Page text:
Interesting article alert! The Telegraph has just published a piece lamenting the lack of great men’s fragrances today. You can find it by clicking here.
Notable quotes that stood out to me include:
“So dull are today’s creations that the fragrance du jour may as well be called Ubiquity Pour Homme – a concoction that is everywhere, smells like everything else and is characterised by a top note of predictability, a heart note of safety and a base note of utter blandness. Oh, and pink pepper and something sweet and vanillary for good measure. Wear it and you’ll smell like every other man in the street.”
“What’s also making today’s fragrances so dull is the ubiquitous Dihydromyrcenol – a synthetic ingredient described (depending on your point of view) as being lavender-like, hyper-fresh or slightly bitter and metallic. It’s primarily used in men’s fragrance for its ferocity and staying power, is often prevalent in sport variants, and is the ingredient responsible for that slightly acrid zing common to pungent men’s fragrances. And it’s is everywhere. The reason for this, a perfumer friend told me recently, is that creative briefs for men’s fragrances often require that they “last all day” because men, unlike women, tend to apply once and don’t bother to top up later in the day. The easiest way to deliver that longevity is to throw some Dihydromyrcenol into the mix.”
Well, this writer could be my twin for all I know! Especially the bit about “Ubiquity Pour Homme” and “a top note of predictability, a heart note of safety and a base note of utter blandness”.
Although I agree with him about the dire state of much of “men’s” mainstream perfumery today, I believe the situation has changed considerably with the increasing proliferation of niche offerings, with many pushing the boundaries of creativity (Well, sometimes. Other times they just pass off drivel at exorbitant prices.). Their offerings are often ‘unisex’ or ‘sexless’, depending on your preference, thus eschewing stereotypes and labels about what men should or should not wear. Honestly, though, I believe the solution is just to be confident about who you are and wear what you like, and skip past the bland men’s offerings if they aren’t your thing. At the end of the day, though, people have the right to wear “Ubiquity Pour Homme” if they so choose.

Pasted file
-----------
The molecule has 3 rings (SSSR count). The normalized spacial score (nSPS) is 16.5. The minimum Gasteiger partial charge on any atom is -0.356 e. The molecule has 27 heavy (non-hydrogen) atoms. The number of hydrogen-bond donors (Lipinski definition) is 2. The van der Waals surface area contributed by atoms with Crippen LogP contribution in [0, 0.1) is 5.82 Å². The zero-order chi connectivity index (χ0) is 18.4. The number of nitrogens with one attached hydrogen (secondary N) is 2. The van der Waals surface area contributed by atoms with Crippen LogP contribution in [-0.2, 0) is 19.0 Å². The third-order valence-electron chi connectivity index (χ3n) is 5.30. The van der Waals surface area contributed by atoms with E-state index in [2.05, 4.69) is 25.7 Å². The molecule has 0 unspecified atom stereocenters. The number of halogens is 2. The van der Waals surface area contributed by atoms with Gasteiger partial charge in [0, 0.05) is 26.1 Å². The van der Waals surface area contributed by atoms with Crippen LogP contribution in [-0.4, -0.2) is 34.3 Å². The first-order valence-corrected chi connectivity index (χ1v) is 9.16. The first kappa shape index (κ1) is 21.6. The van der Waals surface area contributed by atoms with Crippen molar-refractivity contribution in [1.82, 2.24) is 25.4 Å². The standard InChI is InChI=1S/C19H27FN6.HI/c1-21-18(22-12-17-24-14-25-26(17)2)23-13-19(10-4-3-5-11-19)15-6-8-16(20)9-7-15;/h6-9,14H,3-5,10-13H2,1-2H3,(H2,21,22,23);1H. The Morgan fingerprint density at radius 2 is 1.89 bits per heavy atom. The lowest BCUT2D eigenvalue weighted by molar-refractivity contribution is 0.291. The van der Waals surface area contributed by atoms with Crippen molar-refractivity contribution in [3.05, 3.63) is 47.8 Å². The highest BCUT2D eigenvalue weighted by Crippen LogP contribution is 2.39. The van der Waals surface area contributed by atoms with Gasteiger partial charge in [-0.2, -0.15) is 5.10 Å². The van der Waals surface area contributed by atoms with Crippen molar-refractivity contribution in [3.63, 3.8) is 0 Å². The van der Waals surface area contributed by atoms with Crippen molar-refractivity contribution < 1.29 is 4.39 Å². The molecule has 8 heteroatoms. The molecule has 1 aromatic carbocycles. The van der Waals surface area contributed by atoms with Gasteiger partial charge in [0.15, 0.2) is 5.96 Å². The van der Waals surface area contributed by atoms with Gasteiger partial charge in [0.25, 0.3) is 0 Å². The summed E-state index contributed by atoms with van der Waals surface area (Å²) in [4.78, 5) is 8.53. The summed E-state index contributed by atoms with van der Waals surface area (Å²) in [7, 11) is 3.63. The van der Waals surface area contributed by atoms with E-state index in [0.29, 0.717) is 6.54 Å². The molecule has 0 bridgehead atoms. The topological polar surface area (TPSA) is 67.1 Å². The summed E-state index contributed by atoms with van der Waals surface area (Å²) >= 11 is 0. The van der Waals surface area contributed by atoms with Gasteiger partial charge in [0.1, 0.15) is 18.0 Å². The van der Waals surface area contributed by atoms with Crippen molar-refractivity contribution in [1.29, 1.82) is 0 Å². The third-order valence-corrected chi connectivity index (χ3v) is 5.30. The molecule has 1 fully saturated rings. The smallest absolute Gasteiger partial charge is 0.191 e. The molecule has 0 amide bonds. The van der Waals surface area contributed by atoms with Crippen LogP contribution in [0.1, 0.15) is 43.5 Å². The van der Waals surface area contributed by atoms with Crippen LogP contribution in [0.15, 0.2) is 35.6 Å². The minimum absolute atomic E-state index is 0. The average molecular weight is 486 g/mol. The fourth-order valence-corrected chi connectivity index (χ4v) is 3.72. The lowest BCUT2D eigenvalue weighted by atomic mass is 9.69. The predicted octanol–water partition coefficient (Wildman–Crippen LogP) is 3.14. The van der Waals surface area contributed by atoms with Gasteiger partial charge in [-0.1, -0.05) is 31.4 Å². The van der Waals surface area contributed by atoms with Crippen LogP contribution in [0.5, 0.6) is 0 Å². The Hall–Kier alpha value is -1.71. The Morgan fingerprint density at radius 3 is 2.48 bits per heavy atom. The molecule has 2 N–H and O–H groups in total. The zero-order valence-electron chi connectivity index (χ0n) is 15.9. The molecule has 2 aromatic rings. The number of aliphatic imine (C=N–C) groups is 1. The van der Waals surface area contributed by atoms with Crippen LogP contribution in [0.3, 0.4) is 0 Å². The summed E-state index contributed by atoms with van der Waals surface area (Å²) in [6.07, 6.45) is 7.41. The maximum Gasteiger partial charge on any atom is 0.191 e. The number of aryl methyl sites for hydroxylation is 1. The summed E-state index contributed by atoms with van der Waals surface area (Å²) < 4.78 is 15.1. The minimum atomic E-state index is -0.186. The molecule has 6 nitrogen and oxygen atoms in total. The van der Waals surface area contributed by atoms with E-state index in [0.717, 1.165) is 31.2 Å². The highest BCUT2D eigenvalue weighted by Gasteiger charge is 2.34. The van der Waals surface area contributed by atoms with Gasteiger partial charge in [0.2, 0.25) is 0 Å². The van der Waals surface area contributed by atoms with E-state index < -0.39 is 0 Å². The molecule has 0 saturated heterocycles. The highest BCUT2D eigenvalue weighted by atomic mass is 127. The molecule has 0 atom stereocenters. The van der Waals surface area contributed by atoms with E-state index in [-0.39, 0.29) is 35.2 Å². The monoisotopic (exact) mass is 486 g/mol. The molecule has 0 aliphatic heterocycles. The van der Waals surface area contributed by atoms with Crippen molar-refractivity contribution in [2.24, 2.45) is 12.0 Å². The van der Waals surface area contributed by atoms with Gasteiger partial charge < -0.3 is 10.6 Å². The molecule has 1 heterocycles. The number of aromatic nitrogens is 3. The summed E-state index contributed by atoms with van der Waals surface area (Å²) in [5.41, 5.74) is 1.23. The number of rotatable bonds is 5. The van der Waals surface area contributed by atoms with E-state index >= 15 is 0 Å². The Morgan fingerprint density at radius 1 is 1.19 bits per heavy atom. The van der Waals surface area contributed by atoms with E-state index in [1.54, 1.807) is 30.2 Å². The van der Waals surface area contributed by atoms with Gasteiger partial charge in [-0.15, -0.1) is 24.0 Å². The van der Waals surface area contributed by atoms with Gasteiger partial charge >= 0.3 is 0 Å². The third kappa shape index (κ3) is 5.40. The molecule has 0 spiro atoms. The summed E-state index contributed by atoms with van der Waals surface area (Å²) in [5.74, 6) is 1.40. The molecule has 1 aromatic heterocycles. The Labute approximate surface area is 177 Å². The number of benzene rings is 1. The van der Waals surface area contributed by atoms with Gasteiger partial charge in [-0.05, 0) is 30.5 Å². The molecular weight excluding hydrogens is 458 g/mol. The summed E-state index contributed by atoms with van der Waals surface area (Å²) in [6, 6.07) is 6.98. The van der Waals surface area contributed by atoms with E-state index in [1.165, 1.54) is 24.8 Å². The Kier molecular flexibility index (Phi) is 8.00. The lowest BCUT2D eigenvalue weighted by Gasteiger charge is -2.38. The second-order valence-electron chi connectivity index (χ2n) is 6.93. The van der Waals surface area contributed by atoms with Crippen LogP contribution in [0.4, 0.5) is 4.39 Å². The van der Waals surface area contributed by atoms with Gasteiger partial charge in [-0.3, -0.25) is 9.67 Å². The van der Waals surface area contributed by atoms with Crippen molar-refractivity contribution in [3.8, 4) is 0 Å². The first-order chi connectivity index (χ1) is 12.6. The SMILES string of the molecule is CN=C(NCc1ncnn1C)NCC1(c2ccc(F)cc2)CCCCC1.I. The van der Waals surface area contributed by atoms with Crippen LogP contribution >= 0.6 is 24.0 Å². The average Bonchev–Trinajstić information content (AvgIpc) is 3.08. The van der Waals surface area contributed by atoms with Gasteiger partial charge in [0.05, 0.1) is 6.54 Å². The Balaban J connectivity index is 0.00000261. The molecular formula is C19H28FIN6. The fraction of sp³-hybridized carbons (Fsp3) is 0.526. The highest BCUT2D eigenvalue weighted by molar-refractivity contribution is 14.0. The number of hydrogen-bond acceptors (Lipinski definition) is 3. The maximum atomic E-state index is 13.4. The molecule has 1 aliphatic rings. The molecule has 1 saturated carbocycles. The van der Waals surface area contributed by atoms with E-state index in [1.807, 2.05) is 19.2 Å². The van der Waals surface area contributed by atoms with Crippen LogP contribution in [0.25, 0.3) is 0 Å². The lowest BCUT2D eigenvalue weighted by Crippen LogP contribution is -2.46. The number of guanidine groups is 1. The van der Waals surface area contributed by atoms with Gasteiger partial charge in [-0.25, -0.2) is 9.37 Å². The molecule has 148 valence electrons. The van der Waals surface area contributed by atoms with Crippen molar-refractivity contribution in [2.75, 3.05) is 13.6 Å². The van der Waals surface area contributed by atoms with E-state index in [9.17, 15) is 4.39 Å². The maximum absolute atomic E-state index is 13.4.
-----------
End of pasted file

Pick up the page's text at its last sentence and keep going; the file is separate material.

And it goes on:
What I find troubling, though, is the writer’s listing of Bleu de Chanel and Paco Rabanne 1 Million as ‘distinctive’ offerings. If it were up to me, I would consign them to the fiery depths of the underworld, where they can provide fuel to keep the fire burning (alcohol burns nicely). Perhaps I ought to write to him introducing him to the online perfume community – I’m sure he’ll learn a thing or two, and if he ends up falling down the rabbit hole, all the better!
I’m not sure if the problem the writer mentions is the result of demand or supply. On the one hand, the industry can be said to be rather consumer-driven, with focus groups determining what is produced. If that were the case, responsibility would have to lie with the masses, and those of us who deviate from the mainstream don’t really have much of a choice. On the other hand, however, we have to confront questions of which came first: consumers’ tastes and preferences, or the social and cultural trends that shape them? Case in point: was the recent spike in oud fragrances the result of demand or the result of decisions made by industry insiders that it would be the new ‘It’ ingredient? I suspect it’s a confluence of both factors feeding off of one another.
And then we have independent perfumers, whose output stems from their creative vision and hard work, and who presumably don’t have to please any focus groups. But even these independent perfumers need to make money to survive, and I believe many are facing pressures such as increasing costs in the face of greater competition, and as such might end up going out of business. After all, everyone today wants to launch their own perfume brand. Heck, given the opportunity, the time and the capital, I would love to do so myself. Thankfully, unlike in the music and film industries, perfume can’t be ‘pirated’ in the same way (yet – who knows, maybe one day technology finds some way of doing so?), and remains very much a rival and excludable good. As such, we can still vote using our dollars for what we find attractive. All of this, really, is a long and convoluted way of saying that we can try to make a difference by choosing how we spend our money.
So, the questions I have, and that I pose to you, my dear reader is this: Is there hope for the perfume industry? Who is responsible for the current state of perfumery, the consumer or the producer? Feel free to leave your comments below.
~ The Smelly Vagabond